A bill signed last week by Governor Mike Parsons contained several pieces of a bill that was filed by Rolla State Rep. Keith Frederick that passed the Missouri House of Representatives but was added into another piece of legislation in the Senate.
After the signing, Frederick issued a press release to highlight the impact of the bill and the benefits for fighting the opioid epidemic.
“These important pieces of legislation contain provisions of my HB 2105 and HB 2127, which will increase the physician workforce in our state and will facilitate a very innovative approach to saving lives of those with addiction to opioids. A major news article last year had as its title ‘Turns out there is good treatment for heroin addiction — just good luck getting it in the state of Missouri.'”
Frederick said in the press release that there are more than 2,500 people on a waiting list to get this type of treatment in our state. The treatment, Medication Assisted Treatment (MAT), uses drugs like buprenorphine to help people return to productive lives. "Buprenorphine works by preventing the cravings while not creating a ‘high’,” said Frederick, R-Rolla.
Frederick said, “States all over our nation are struggling to find the medical personnel to provide this evidence-based treatment that has shown conclusively to save lives. In Missouri, however, we have a ‘Workforce Multiplier’ since in 2014 we created, through legislation I introduced, a new category of physicians, called Assistant Physicians. These are doctors who graduate from med school in good standing and pass their board exams but aren’t able to ‘match’ to a residency since there aren’t enough residencies to go around.”
Frederick said the Assistant Physician program was established to allow these doctors to practice under the supervision of a licensed doctor in shortage areas in our state. SB 718 builds on this innovation to increase access to treatment for opioid addiction.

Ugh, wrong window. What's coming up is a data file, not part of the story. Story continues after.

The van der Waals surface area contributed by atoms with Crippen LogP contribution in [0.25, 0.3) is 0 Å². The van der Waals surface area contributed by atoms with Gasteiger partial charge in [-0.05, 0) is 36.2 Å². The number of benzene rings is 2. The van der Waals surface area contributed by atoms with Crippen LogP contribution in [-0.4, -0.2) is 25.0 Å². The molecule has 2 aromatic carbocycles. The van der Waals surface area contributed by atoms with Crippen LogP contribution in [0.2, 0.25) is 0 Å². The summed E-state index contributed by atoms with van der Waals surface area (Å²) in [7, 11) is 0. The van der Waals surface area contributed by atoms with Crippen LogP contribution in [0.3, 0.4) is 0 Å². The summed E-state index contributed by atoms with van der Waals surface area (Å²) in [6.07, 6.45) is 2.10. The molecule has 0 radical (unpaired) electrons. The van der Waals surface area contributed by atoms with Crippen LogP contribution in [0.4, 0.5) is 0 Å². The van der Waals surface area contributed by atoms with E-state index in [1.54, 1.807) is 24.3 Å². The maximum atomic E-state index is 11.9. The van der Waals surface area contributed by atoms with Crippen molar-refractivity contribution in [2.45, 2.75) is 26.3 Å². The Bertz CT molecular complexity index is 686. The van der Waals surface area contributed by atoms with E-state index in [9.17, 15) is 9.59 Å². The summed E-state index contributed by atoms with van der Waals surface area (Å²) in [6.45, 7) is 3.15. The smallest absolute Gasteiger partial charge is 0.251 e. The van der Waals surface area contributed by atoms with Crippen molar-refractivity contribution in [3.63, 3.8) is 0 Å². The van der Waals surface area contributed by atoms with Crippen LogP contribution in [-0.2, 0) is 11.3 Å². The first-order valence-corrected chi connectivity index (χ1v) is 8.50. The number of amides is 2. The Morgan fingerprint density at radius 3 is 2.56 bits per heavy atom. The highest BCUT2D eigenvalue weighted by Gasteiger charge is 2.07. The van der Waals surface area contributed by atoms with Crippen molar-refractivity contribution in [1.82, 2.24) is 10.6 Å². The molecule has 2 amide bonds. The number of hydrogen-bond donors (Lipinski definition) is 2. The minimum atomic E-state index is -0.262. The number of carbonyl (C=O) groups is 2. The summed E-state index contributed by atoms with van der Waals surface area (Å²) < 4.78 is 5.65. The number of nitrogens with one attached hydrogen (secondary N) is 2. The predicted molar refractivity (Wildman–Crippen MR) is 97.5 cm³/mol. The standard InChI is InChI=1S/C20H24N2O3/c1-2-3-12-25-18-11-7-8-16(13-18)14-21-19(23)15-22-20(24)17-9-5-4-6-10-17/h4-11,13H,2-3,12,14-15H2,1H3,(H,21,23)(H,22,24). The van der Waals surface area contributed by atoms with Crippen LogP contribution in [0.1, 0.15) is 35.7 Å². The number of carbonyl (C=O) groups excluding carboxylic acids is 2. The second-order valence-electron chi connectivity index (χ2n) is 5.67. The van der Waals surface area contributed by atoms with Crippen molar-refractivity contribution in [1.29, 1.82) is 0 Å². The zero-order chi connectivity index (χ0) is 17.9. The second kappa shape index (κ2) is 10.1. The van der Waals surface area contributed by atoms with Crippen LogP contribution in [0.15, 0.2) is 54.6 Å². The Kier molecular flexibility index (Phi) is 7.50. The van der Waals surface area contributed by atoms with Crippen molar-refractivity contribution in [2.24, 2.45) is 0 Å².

SB 718 will facilitate the expanded access to life-saving treatment through the use of Assistant Physicians in combination with other resources Missouri has put in place such as telemedicine, the ability to share information through Expanded Community Health Outreach (ECHO), and our Recovery Coach Training Program. Through commitment and innovation Missouri is leading the way to provide treatment to those who need it, and give them another chance at a productive life, he said.
The original bill Frederick sponsored was House Bill 2105, with the Missouri House of Representatives. In the Senate, parts of the bill were added to another piece of legislation that was passed and later signed by the governor.
The bill addressed several issues relating to opioids beginning with simply raising awareness a voluntary pledge for physicians, stating they will “do all he or she can to reduce the harm from improper use of prescription opioids.”
House Bill 2105 also addressed allowing the Board of Pharmacy, along with the Department of Health and Senior Services, to fund a drug take-back program, to collect and safely dispose of controlled substances.
Patient satisfaction surveys will also be a thing of the past under the new bill, which are how hospitals currently judge the effectiveness of their care providers. The language of the bill said they will be discontinued to the extent allowed by federal law. Frederick said this would prevent patients from giving negative feedback to the hospital when they become unsatisfied after not being given opioid prescriptions.
The bill also addressed treatment for opioid addicts by creating and overseeing what it describes as an “Improved Access to Treatment for Opioid Addictions Program,” which will promote the best practices regarding opioid addiction, and help provide resources for those looking to overcome addiction.
Frederick’s bill also addressed creating a seven-day limit on the number of opioids prescribed to new patients, and those with short-term conditions such as high school athletes.